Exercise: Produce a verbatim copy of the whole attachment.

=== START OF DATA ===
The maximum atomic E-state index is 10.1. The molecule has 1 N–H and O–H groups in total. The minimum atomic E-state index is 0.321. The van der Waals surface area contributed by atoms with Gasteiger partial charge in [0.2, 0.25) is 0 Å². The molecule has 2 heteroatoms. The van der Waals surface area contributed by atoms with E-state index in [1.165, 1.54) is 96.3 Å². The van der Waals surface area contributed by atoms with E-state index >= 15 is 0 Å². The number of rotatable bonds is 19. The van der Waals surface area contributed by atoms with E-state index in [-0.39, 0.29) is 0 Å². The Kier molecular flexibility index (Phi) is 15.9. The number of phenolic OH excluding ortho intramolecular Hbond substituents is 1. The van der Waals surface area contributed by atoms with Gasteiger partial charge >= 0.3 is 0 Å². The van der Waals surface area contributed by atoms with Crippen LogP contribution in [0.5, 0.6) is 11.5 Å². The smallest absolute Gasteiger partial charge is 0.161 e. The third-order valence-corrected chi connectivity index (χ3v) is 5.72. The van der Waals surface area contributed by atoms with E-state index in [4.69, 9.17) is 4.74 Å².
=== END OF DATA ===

The maximum atomic E-state index is 10.1. The molecule has 1 N–H and O–H groups in total. The minimum atomic E-state index is 0.321. The van der Waals surface area contributed by atoms with Gasteiger partial charge in [0.2, 0.25) is 0 Å². The molecule has 2 heteroatoms. The van der Waals surface area contributed by atoms with E-state index in [1.165, 1.54) is 96.3 Å². The van der Waals surface area contributed by atoms with E-state index >= 15 is 0 Å². The number of rotatable bonds is 19. The van der Waals surface area contributed by atoms with E-state index in [-0.39, 0.29) is 0 Å². The Kier molecular flexibility index (Phi) is 15.9. The number of phenolic OH excluding ortho intramolecular Hbond substituents is 1. The van der Waals surface area contributed by atoms with Gasteiger partial charge >= 0.3 is 0 Å². The van der Waals surface area contributed by atoms with Crippen LogP contribution in [0.5, 0.6) is 11.5 Å². The smallest absolute Gasteiger partial charge is 0.161 e. The third-order valence-corrected chi connectivity index (χ3v) is 5.72. The van der Waals surface area contributed by atoms with E-state index in [4.69, 9.17) is 4.74 Å².